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Pure 4% withdrawals for a retirement starting in 1965 were a disaster, with the portfolio dropping to $0 in about 25 years.  This occurred regardless of asset allocation.  A portfolio of 50% stock / 50% bonds failed just as surely as a portfolio of 100% stock.

I'm just putting this out there to provoke thought and discussion.  I thought Jeremy's article was a fantastic thought experiment, but didn't go far enough in discussing remedies, or how painful the remedies could be.  He mentions 'flexibility' (which sounds suspiciously like, "if things go pear shaped, I'll just pop on a tie and go back to work until things get better") and using a 3% SWR (which requires 33% more years of work!), both of which are easy to say when you have all the data.  It's also easy to say when you already have a 3% or lower SWR, which I suspect is the case based on his latest blog post...

Anyway, I'm getting tired of thinking pessimistically, so I'll let it go at that.
Transitioning to FIRE'd albeit somewhat cautiously...

MDM

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Re: Stop worrying about the 4% rule
« Reply #195 on: September 21, 2015, 11:45:16 AM »
Per GoCurryCracker (http://www.gocurrycracker.com/the-worst-retirement-ever):
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Pure 4% withdrawals for a retirement starting in 1965 were a disaster, with the portfolio dropping to $0 in about 25 years.  This occurred regardless of asset allocation.  A portfolio of 50% stock / 50% bonds failed just as surely as a portfolio of 100% stock.

May be déjà vu here, but how does the above "4% would have failed in 1965" compare with the chart (as seen in http://www.mrmoneymustache.com/2012/05/29/how-much-do-i-need-for-retirement/ and http://retirementresearcher.com/the-trinity-study-and-portfolio-success-rates/) below showing "4% would have succeeded in 1965"?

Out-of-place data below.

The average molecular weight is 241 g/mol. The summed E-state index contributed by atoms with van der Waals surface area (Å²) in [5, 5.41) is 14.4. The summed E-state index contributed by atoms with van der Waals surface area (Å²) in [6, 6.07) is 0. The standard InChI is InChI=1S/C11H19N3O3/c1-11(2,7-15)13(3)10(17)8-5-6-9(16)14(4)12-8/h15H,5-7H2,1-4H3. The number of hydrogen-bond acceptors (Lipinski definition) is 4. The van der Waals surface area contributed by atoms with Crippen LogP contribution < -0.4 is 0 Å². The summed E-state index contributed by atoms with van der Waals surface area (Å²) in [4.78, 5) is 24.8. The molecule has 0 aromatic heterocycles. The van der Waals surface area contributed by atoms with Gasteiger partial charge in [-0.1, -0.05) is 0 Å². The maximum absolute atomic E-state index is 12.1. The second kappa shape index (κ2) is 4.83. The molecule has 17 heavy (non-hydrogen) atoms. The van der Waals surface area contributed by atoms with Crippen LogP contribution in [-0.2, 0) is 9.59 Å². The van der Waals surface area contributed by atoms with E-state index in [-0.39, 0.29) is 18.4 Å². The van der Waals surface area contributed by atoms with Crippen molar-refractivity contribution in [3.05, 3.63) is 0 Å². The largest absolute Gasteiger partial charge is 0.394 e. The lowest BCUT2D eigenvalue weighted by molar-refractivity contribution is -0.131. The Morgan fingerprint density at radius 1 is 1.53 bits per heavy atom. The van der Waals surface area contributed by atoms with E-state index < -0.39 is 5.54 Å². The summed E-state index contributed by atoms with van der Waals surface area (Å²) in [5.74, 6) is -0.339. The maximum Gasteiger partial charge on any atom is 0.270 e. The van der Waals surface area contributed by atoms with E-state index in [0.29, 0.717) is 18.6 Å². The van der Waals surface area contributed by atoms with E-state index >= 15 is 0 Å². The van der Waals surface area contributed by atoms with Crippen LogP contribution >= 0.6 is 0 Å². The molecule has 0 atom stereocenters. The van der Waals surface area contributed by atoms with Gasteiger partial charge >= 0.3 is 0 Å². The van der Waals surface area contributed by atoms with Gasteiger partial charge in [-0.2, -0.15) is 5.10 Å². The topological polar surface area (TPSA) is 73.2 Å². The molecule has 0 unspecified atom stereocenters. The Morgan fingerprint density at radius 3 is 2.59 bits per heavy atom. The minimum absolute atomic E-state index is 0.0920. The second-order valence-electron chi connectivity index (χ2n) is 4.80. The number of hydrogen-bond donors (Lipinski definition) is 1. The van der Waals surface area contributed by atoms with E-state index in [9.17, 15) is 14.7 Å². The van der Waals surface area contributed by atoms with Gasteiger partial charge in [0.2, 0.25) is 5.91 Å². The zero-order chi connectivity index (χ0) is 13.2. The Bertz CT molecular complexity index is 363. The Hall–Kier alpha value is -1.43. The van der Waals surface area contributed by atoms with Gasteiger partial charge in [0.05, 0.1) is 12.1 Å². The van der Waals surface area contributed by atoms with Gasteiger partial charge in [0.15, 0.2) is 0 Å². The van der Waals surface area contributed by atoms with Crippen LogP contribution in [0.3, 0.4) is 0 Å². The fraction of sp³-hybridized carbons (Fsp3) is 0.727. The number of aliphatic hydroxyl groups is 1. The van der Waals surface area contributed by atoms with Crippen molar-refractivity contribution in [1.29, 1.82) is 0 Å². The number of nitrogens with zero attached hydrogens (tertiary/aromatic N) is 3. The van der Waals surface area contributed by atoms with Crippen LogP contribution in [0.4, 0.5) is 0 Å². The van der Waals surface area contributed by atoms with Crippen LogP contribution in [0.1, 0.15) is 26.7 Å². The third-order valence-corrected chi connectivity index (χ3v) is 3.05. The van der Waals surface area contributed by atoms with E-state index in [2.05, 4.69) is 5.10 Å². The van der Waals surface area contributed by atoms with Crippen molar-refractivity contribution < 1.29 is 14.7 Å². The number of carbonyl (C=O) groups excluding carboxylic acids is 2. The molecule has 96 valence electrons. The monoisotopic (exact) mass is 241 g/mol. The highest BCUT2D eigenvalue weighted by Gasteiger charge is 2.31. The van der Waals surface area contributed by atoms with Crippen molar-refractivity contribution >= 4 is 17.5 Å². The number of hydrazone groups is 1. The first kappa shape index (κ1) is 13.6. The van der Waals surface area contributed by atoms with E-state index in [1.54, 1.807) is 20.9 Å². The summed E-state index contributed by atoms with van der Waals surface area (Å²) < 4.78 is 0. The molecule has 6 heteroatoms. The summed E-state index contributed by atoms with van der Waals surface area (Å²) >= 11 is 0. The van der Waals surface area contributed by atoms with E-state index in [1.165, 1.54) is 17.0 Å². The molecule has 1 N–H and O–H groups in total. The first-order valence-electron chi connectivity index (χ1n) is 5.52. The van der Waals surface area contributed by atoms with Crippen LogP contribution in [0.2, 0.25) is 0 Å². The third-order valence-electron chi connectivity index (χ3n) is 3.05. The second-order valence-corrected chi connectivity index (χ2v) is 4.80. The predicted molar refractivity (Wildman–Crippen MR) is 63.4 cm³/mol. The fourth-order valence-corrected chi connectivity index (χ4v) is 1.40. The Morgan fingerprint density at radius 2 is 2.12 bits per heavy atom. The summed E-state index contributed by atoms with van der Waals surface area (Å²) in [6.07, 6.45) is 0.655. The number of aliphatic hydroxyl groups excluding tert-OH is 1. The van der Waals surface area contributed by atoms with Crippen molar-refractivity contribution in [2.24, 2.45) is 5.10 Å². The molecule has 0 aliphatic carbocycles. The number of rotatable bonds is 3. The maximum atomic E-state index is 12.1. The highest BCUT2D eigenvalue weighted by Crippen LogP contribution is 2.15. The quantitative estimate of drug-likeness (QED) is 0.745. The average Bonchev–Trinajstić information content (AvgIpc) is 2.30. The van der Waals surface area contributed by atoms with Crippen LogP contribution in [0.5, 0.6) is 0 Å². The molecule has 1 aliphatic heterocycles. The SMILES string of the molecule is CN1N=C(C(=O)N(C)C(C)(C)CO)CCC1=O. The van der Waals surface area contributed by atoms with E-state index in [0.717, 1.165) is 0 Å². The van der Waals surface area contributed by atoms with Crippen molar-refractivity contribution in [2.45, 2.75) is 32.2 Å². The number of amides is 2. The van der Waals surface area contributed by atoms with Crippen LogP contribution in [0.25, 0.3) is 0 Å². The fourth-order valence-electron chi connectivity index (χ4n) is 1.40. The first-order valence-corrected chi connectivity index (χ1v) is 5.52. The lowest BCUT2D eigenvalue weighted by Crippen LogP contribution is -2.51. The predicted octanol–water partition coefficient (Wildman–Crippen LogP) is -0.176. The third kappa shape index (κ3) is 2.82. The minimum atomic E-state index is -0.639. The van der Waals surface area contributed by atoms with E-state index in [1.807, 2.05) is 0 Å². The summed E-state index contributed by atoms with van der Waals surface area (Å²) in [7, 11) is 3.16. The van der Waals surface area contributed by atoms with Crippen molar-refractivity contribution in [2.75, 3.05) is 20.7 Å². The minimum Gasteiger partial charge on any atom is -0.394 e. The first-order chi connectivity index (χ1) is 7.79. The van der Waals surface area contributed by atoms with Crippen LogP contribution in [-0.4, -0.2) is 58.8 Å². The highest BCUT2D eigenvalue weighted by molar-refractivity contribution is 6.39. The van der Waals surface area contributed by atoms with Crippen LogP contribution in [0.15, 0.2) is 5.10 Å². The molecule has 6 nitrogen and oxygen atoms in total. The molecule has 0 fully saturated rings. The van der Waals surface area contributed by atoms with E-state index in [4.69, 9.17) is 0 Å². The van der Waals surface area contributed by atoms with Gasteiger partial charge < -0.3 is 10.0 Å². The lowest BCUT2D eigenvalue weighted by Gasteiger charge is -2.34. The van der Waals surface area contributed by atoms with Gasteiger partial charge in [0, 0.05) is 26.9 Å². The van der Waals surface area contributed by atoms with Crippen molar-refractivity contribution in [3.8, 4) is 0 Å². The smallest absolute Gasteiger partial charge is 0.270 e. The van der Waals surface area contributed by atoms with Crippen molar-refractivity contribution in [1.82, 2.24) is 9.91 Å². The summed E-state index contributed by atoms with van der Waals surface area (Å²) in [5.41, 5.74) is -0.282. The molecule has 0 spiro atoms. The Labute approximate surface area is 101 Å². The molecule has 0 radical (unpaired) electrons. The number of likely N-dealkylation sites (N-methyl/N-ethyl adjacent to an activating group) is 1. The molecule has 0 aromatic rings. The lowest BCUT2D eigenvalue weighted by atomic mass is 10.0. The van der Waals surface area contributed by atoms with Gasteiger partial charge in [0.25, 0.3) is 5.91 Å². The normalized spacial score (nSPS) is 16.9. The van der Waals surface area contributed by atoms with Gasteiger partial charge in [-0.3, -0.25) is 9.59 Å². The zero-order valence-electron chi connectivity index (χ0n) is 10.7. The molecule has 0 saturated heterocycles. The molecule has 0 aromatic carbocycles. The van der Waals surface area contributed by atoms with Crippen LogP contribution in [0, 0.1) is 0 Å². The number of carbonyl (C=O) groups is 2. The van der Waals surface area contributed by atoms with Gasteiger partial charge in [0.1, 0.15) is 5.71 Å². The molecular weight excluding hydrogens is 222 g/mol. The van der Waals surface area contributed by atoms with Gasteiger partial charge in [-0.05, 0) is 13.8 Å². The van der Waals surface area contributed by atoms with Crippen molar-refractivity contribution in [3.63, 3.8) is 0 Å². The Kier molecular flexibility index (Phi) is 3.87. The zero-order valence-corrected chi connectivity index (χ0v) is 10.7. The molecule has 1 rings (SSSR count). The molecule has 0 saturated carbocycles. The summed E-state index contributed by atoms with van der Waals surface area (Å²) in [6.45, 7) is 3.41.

Seppia

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Stop worrying about the 4% rule
« Reply #196 on: September 21, 2015, 12:01:51 PM »
Yes, here's another example from just three weeks ago where he reached the same pessimistic conclusion:

http://www.fa-mag.com/news/why-4--could-fail-22881.html

Of course, this is just another way of saying tomaahto.  If you assume the future will be worse than the past, then you will be forced to conclude the future will be worse than the past.

Yeah, plus I'm not super sure I would trust 100% someone who isn't even able to depict the German flag correctly :)

EscapeVelocity2020

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Re: Stop worrying about the 4% rule
« Reply #197 on: September 21, 2015, 12:44:53 PM »

May be déjà vu here, but how does the above "4% would have failed in 1965" compare with the chart (as seen in http://www.mrmoneymustache.com/2012/05/29/how-much-do-i-need-for-retirement/ and http://retirementresearcher.com/the-trinity-study-and-portfolio-success-rates/) below showing "4% would have succeeded in 1965"?


I'm not sure why there would be differences, but Pfau's himself states that 4% failed in 1965 (http://retirementresearcher.com/trinity-study-retirement-withdrawal-rates-and-the-chance-for-success-updated-through-2009/)

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The Trinity Study had data from 1926 to 1995.  To consider retirements lasting 30 years, this means they could only consider retirement dates from 1926 to 1966.  For anyone retiring after 1966, they couldn’t calculate the withdrawal rate sustainable over 30 years because they didn’t have the data.  1926 to 1966 represents 41 beginning retirement dates.  Of those 41 dates, the 4% inflation-adjusted withdrawal rate failed 2 times, in 1965 and 1966.  Thus, it’s success rate was 39/41 = 95.12%, or 95% when rounded down.
Transitioning to FIRE'd albeit somewhat cautiously...

MDM

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Re: Stop worrying about the 4% rule
« Reply #198 on: September 21, 2015, 01:02:36 PM »